Amanda Mull highlights this in her article “A Cubicle Never Looked So Good,” from the October 2020 issue of The Atlantic. It seemed to drive home the point that socialization with coworkers and with other industry professionals is difficult while working remotely. Though her article largely relies on personal anecdotes and testimonials from researchers rather than hard statistics, it is not unreasonable to see the truth behind her argument. Humans are social creatures, after all, and replacing face-to-face contact with emails, IMs, phone calls and video conferences is not quite the same level of interaction.
Since the factory model 40-hour work week took root in society, employees have been forced to incorporate their coworkers into some of the closest fabrics of their social circles. That is a natural phenomenon when you spend such a large portion of your time with the same people. This dynamic would surely change with permanent remote work, though I would argue that it would not necessarily be a negative change. Rather than coworkers making up a large portion of our social circles, we would have the agency to control our own social lives based on our passions. (Think neighbors, book clubs, churches, golf leagues, etc.)
Another dynamic that permanent remote work can make more difficult is the work-life balance. In a study conducted on its own employees working remotely due to the COVID-19 pandemic, Microsoft found that workers were putting in, on average, an additional four hours per week compared to pre-pandemic data. There was also a shift in working time, with more employees spreading their hours out over the course of a day and into the evening and night, compared to a rigid 9-to-5 schedule.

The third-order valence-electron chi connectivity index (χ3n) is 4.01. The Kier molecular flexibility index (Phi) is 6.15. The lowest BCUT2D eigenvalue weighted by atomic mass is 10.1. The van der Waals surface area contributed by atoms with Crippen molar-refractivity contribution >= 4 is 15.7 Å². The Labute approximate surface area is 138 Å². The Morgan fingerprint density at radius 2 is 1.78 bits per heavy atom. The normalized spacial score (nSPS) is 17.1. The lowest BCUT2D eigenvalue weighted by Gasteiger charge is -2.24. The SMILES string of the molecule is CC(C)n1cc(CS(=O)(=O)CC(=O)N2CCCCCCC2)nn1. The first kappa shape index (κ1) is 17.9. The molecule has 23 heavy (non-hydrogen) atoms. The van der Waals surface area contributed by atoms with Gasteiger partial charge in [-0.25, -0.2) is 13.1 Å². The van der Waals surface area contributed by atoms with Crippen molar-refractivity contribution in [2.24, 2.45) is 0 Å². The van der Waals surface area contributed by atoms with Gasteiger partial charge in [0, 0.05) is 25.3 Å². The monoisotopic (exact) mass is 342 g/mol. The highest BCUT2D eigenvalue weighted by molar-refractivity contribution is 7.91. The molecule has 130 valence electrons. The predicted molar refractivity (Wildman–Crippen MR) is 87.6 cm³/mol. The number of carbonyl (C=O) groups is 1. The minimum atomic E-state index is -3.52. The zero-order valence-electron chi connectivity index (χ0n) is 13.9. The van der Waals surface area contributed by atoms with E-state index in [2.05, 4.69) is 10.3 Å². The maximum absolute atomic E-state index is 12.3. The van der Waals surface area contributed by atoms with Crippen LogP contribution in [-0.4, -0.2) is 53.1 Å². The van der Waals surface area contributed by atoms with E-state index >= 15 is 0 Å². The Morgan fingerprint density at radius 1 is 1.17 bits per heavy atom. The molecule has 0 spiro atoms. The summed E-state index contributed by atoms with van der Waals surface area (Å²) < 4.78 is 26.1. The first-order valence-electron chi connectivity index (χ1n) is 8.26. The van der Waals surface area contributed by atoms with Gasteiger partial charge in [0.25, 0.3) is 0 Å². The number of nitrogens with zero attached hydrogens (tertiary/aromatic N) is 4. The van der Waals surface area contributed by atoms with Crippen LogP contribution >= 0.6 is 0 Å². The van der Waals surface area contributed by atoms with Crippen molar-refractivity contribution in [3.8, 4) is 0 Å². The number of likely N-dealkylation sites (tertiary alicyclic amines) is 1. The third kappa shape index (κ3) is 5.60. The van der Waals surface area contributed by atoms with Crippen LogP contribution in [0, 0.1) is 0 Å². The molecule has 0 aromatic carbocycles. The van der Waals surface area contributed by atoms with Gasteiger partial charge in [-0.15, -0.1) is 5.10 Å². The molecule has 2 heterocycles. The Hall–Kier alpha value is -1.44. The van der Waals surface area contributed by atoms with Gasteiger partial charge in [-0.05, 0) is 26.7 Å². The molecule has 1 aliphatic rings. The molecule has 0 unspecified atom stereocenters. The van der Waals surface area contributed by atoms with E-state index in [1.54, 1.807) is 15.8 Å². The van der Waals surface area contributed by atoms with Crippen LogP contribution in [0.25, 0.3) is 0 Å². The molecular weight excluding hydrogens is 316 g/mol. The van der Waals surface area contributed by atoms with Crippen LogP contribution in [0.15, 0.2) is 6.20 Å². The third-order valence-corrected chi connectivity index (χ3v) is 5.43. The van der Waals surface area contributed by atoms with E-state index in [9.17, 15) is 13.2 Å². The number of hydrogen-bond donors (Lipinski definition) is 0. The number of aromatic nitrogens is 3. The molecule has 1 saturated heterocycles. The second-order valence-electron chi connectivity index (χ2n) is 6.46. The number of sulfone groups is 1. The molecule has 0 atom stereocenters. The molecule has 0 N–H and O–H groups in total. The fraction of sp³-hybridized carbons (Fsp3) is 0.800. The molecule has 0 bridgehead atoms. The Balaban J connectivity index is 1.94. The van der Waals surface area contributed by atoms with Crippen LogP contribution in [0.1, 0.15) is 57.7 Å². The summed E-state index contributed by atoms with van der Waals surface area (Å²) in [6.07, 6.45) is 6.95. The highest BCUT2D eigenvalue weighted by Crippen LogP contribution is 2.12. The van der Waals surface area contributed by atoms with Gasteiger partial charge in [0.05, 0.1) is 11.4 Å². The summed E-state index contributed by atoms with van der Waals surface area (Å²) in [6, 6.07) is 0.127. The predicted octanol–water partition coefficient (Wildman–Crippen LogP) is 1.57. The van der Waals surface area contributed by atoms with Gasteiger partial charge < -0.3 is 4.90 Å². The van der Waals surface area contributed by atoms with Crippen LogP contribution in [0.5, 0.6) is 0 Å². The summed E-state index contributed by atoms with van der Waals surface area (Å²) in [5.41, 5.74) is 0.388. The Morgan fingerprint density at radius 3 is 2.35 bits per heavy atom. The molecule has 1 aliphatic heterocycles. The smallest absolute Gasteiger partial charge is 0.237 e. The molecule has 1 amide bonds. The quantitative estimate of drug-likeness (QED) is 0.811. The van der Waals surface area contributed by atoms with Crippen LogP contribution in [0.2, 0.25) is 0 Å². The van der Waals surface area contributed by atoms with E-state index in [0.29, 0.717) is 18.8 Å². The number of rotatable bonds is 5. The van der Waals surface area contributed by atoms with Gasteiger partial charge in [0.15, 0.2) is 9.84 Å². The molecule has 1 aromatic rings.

This isn’t surprising — with the elimination of commute, some of those employees are putting the time savings back into their work. But the main concern with this shifting of working structure is ensuring that employees are still able to “turn off” their work and separate their work lives from their personal lives without leaving their homes.
All this said, I want to be clear that putting these benefits of returning to the office ahead of the numerous benefits of a permanent remote workforce is simply allowing loss aversion to supersede what is clearly progress toward a more sustainable, flexible and innovative new norm of permanent remote work.
Why Workers Should Embrace Permanent Remote Work
In late March 2020, as the COVID-19 pandemic strengthened its grip on the United States and the world, Matt Mullenweg joined Sam Harris on his “Making Sense” podcast to discuss what they called “The New Future of Work.” Mullenweg, who founded Automattic — the company that owns WordPress.com — has what he calls a “fully distributed team.” He uses the term ‘distributed’ rather than ‘remote’, but it is in concept the same thing.
Automattic uses a distributed team rather than a factory work environment, which Mullenweg argues is ineffective for knowledge workers and lowers employee autonomy. He has broken down successful teams into three factors: Mastery, autonomy and purpose.